First Week Home With Your Puppy - What You’ll Need


Hello everyone, and welcome back to a brand-new episode of Dog Sense!

And, like always, today, we're discussing a suuuper important subject, especially for those of you thinking about getting a new pup: How to have THE best first week home with your puppy.

Getting a new dog always comes with a lot of (sometimes mixed) feelings. You're super excited because you're adding another member to your family (whoop whoop!!), but you can also feel a bit stressed out about it.

A new dog — and especially a young puppy — is a big responsibility. So, it's totally natural to be worried about every little detail.

And this is exactly why we're here! 

In this week's episode, Sarah and I will be discussing what YOU can do to have an amazing first week home with your new canine best friend. 

All right, let's get to it!

What You Need for Your First Week

[Image Quote: "There are a lot of things that you just don't need in the beginning." - Sarah Bayles]

Every day, we get phone calls and emails of people asking what they should do with their new puppy. Well, let me tell you one thing first: You’re probably not going to sleep as much as you normally do during your first week together. But it’s okay, you’ll be fine after that.

Now that we got this disclaimer out of the way, let’s get to the list of things you’ll need during your first week with your pup! 

Get a Crate

You absolutely have to have a crate, no questions asked. You’ll want your puppy to be safe when you’re sleeping and can’t watch him. You’ll want him to be safe when you have to leave the house. And you’ll also want your puppy to take frequent naps.

A crate makes all of this possible. Think of it as a baby crib, not a prison. Once you teach your puppy to love his crate, he’ll start going in there voluntarily. A crate should be a dog’s safe space, and that’s learned from puppyhood.

As for its size, we like to go with a crate that’s not too big (unless it comes with a divider), even if you know your puppy will grow to be a large adult dog. The crate should just be big enough so that he can sit down, stand up, lay down, and spin around in a circle comfortably. This is because you don’t want your new best friend peeing and pooping on one side and then sleeping on the other.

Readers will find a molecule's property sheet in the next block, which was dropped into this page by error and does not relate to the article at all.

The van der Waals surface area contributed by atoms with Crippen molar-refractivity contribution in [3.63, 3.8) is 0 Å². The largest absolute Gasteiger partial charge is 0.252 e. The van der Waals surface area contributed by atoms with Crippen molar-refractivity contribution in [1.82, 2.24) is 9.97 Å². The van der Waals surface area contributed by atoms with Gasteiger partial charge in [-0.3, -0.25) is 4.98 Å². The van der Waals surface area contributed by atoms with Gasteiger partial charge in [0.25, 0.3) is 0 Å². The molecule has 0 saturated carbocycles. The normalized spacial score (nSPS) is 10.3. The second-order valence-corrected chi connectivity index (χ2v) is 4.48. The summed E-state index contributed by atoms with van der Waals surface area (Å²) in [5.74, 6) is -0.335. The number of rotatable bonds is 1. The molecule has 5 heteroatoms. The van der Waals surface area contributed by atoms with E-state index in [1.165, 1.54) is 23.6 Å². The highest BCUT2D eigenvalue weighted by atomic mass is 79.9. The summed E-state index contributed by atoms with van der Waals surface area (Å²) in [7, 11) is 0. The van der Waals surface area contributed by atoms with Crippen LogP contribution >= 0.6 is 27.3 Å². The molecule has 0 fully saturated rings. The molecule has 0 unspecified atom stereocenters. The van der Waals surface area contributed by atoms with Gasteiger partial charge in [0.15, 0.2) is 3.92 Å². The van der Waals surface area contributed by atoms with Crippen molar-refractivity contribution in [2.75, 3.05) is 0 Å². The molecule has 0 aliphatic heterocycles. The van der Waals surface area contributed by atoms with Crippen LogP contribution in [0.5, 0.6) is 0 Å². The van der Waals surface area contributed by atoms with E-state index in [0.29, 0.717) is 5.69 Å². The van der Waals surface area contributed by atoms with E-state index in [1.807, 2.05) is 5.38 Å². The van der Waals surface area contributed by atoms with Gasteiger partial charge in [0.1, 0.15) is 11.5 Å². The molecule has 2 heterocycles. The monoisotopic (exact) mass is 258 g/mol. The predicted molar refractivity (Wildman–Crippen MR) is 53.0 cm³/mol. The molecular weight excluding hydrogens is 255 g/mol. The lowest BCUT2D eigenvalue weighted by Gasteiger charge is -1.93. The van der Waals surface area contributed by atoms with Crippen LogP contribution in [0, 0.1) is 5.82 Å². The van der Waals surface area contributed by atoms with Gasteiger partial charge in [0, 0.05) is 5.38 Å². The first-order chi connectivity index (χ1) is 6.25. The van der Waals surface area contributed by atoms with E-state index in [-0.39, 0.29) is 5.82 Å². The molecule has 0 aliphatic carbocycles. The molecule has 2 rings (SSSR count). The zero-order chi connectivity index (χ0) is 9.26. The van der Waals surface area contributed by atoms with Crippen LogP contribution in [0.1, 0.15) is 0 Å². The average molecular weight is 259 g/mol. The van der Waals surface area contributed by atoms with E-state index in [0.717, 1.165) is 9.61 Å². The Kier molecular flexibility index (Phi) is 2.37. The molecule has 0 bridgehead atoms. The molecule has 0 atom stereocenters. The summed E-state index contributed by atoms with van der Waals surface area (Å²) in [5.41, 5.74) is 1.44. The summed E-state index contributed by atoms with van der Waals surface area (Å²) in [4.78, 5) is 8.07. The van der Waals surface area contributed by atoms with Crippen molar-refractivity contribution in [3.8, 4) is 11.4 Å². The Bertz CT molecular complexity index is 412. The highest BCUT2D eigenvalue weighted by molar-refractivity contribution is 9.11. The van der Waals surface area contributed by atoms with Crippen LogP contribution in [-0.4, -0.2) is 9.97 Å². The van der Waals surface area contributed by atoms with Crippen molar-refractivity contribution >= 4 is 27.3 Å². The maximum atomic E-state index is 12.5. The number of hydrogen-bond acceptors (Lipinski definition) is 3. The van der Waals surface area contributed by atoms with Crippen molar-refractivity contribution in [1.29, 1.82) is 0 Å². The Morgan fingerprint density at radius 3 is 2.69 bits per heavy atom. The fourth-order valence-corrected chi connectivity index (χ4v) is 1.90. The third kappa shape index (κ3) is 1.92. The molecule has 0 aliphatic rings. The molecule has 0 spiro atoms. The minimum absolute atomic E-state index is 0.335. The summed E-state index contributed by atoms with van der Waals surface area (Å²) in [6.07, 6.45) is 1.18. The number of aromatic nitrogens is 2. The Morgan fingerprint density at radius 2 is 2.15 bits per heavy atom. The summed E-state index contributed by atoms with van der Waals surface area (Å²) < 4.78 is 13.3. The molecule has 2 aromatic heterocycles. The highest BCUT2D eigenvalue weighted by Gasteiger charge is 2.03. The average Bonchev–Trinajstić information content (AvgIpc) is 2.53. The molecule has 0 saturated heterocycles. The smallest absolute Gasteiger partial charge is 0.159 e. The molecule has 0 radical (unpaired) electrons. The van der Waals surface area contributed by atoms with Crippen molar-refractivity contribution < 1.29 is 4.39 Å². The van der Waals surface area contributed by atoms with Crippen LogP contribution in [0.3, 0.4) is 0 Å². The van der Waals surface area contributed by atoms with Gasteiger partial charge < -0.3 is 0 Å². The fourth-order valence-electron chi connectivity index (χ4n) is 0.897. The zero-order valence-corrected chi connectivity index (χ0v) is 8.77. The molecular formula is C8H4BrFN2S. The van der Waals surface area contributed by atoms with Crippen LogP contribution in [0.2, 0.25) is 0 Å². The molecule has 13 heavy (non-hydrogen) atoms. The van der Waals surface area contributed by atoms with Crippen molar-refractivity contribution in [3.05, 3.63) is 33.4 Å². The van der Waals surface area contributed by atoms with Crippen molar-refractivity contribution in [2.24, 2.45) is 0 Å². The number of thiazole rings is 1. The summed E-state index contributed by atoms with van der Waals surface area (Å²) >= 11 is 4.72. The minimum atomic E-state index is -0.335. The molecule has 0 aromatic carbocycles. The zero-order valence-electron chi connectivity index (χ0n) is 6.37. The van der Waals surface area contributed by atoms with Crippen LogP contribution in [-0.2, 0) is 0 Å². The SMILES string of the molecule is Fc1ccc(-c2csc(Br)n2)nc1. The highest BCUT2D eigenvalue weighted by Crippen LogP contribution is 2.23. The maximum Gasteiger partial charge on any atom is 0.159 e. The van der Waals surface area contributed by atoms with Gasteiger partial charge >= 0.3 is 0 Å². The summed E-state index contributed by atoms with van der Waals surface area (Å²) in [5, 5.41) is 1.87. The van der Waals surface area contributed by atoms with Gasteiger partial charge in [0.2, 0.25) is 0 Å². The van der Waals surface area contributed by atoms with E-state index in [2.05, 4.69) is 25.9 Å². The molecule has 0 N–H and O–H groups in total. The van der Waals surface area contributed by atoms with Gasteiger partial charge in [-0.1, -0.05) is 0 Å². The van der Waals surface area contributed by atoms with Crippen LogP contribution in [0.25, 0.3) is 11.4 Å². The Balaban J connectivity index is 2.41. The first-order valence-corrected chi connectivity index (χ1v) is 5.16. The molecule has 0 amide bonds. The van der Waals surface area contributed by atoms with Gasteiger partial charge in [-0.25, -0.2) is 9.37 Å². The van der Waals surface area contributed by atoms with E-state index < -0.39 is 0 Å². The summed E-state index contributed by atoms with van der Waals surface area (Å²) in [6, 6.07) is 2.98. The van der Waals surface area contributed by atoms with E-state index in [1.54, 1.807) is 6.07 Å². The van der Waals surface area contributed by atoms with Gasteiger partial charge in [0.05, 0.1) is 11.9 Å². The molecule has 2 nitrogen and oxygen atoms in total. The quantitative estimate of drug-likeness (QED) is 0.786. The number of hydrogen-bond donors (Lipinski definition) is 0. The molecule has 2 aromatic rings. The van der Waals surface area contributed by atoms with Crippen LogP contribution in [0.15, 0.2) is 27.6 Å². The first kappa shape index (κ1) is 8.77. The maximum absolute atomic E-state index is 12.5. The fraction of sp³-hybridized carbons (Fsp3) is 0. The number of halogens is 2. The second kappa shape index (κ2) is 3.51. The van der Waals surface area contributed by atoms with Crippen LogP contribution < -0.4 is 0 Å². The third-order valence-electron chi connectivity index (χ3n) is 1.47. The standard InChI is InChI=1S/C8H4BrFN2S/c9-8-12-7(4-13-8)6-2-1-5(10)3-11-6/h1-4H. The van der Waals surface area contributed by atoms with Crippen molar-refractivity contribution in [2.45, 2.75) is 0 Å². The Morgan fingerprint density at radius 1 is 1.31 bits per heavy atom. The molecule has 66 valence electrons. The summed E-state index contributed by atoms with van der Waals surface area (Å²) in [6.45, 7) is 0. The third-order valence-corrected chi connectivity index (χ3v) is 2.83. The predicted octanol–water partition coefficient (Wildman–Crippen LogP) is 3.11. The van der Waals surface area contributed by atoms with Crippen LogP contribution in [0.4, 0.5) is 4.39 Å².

You can also get a playpen for your pup, but always keep an eye on him when he’s in there. Playpens are not as safe as crates, and accidents can happen there.

What About Beds?

We get asked this question a lot: Should I put a bed in my puppy’s crate? And here’s what we think: It depends on your puppy. 

You can try it out, but he might chew or pee on it. Which is why you don’t need to buy a super expensive bed. There’s nothing more disheartening than coming home and finding out your puppy has destroyed his $300, personalized bed. 

Get Pet Insurance ASAP

[Image Quote: "You absolutely have to have a crate!" - Kathy Santo]

Pet insurance is one of the most important things you can get for your puppy. This is because a lot of insurance companies have waiting periods, and if you try to get pet insurance after your dog has already had an injury, it won’t be eligible for coverage.

Pet insurance can also cover pre-existing conditions, which is why getting in as soon as possible is crucial. So, you want to make sure your puppy is insured from day one, because those vet bills can quickly stack up.

Don’t Forget Your Walking Gear

Basically, you’ll need the essentials, so, a collar (or a harness) and a leash.

For your leash, get a six-foot one that you can use for walks. Don’t worry about the Flexis or anything like that for now. You can also get a long line leash, which are usually fifteen to twenty+ feet long, which you can use for recall exercise and to give your pup a little bit more freedom. 

Many people ask us about retractable leashes, and it’s not that we don’t love them. But because this type of leash needs handling skills (which a lot of first-time puppy owners don’t have), master a regular leash first and then (with guidance) move up to a Flexi

As for the collar, going with a martingale is our preferred style. This is because it has a safety mechanism that doesn’t allow for the dog to back out of it if he gets spooked or scared while you’re trying to grab his collar. Owners of super small breed puppies - those with trachea issues (usually the tiny ones) - may do better with a flat collar, so check with your vet. 

We also recommend getting a harness! You’ll need it for when you need to potty-walk your puppy and don’t want to worry about his leash manners. If he’s in a harness, you can let him pull to his heart’s delight.

Toys 101

[Image Quote: "Pet insurance for your puppy is a must." - Kathy Santo]

Food toys (especially puzzle ones) are a great way for puppies to get a brain and body workout. This is why your pup should start using them from a very young age. You can put your dog’s kibble in it, or peanut butter, or whatever snack your pup likes, and let him chew at it.

Puppies usually love food toys, so try to get a variety (slow feeders are also an option). They’re a great way to teach your pup problem-solving skills and frustration tolerance!

As for other types of toys, we like the ones that create engagement with the dog owner. You don’t want to just use a ball and throw it and let your puppy chase it. You’ll want to be part of the game, so go for something like a flirt pole or a tug toy, which will require you to play with your new best friend.

Final Words

Getting a new puppy is an exciting event, but it can also be pretty overwhelming. Which is why preparation is key. If you want a more in-depth look at this subject, check out the episode above!

And, if you’re in need of some help, make sure to take a look at our free Perfect Puppy Checklist!